Marketing is extremely important and despite the power of the internet, traditional advertising methods are still essential today. For most musicians not signed up with the big record labels, radio, TV, outdoor, magazine, newspaper and other print media advertisements will be unaffordable. Consequently, the music market is still skewed in favour of the big record labels and will continue to be so for the near future. On the positive side though, the internet is a very big place, big enough that the big record labels will never control all of its available marketing space. Independent musicians will therefore still have a chance to get their music heard, if they can find the right places on the internet to exhibit their work.

Just as the music world has changed forever, the year 2006 will perhaps witness similar changes in the world of television and video. During January, you will hear multiple announcements relating to the selling and renting of video and television over the internet. At least four big companies have already announced IPTV plans including Yahoo, Google, Microsoft and Intel. Additionally, many expect Apple Computer to announce their own new IPTV products early this week when Steve Jobs gives the keynote at this year's MacWorld. IPTV is about to explode.

There's just one downside. For the moment, those of us in smaller countries don't have access to the iTunes store. We probably won't have access to the upcoming video stores either. Unfortunately, the big companies are still trying to control what and where music and video is available. They're setting up virtual boundaries to protect their traditional distribution partners, and for the moment at least, those of us in smaller countries will consequently continue to be second class citizens in the world of online music and video.

Hopefully, the content producers will soon begin to skip the middle man and lose their traditional distribution partners, instead distributing their content directly to the consumer over the internet. Without the middle man, they'll no longer have a reason to use virtual boundaries and we the consumer will finally step into a world where we have almost complete freedom to watch what we like, when we like, no matter where that contents comes from. No longer will we in Hong Kong be forced to watch the first season of LOST while people in the U.S.A. are watching the second season.

Much sooner than previously anticipated, the television and video markets will soon begin to change in a big way, and as long as manufacturers don't begin implanting pin cameras into their television sets and video monitors (i.e., 1984's "big brother"), I'll accept those changes gladly.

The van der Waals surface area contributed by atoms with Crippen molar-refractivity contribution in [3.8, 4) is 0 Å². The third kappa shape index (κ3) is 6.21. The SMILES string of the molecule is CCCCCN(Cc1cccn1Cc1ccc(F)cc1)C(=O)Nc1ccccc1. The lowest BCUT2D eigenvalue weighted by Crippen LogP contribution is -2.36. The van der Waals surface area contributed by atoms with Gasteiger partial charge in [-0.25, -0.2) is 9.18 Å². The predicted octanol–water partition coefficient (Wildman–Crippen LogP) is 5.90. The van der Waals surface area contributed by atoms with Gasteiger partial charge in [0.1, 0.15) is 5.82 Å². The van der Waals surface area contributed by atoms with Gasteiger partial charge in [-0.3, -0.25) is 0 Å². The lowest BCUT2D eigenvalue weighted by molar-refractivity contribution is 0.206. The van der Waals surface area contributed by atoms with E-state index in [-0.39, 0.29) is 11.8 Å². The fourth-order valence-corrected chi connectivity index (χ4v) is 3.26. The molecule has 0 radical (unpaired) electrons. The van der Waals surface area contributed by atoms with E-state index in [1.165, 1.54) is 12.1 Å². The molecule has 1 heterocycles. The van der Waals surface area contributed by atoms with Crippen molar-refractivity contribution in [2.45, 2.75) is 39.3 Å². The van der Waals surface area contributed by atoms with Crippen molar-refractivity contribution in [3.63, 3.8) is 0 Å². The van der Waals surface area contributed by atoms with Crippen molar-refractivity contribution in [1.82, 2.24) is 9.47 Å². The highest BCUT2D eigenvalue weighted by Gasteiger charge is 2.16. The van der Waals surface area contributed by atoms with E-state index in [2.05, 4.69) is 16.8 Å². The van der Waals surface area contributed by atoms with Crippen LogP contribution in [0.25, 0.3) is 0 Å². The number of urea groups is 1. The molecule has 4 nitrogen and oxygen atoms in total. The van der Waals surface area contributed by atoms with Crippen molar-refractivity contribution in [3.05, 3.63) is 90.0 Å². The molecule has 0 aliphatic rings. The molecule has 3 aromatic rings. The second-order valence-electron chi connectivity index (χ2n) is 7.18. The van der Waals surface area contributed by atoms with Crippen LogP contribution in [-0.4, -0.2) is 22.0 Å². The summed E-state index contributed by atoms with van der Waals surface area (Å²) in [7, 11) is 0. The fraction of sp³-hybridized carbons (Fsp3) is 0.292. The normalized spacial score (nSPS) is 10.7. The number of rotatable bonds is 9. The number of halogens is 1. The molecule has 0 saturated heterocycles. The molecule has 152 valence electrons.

iTunes began the revolution in how we get our music, and iTunes was also one of major factors in making IPTV a reality, but can you guess the true precursor of internet music and internet video, the real reason the big corporations are scrambling to make music and video content available over the internet? Two letters: BT. Think about it.

The debasement of pop music

Filed in Hong Kong, MusicTags: , , ,

The other night, I heard a professional singer recording for a music show. He was really good but I couldn't help but wonder if he was singing a song or singing a vocal exercise. The vocal range of the song was extreme with rapid movement between real voice and falsetto notes.

Popular music in Hong Kong has lost any sense of feel. In an effort to differentiate themselves, singers have moved to songs making heavy use of falsetto. First there was one singer, then another and then another. Even Jacky Cheung was persuaded to follow suit. The apparent opinion is that if you can't sing falsetto, then you're not a professional singer.

Listen to the Hong Kong pop charts today and you can't help but get the feeling that all the music came from the same computer program. It's monotonous and boring, and it's therefore no wonder that the singing program 名曲滿天星 on TVB Sunday nights m.c.'d by Miss Wong 汪明荃 is getting such high ratings. It's the only place in 'broadcast' town where you can hear real music sung by real singers.

Unfortunately, this is just one symptom of today's society of mass production, mass distribution and unjustly elevated corporate profits, and it's happening in all fields of life, not just music. People are being conditioned to accept lower quality product while thinking that it's better and sometimes even paying more for it.

What used to be solid wood tables is now cheap particle wood with thin laminate. What used to be metallic cups and bowls that lasted for years without wear and tear are now plastic cups and bowls that scratch, bend, melt, fade and may even indirectly cause the extinction of mankind via lower sperm counts caused by the man-made oestrogen used to make most of today's cheap plastics. Where we used to have a huge variety of tasty fruit and vegetables to choose from, we now; thanks to huge supermarket chain profiteering; only have access to a small variety of food which supposedly looks perfect but tastes like cardboard (except in Europe where they insist on only buying food that tastes good regardless of how it looks). Yet we are told that the standard of living is improving, and that we're better off than we've ever been before.

There's not much we can do about it, except perhaps to wherever possible refuse to buy product of lesser quality. Unfortunately, people in general are weak and easily moulded to do the bidding of the corporates so I have no idea where this will all end except to help the rich get richer while the poor continue to get poorer.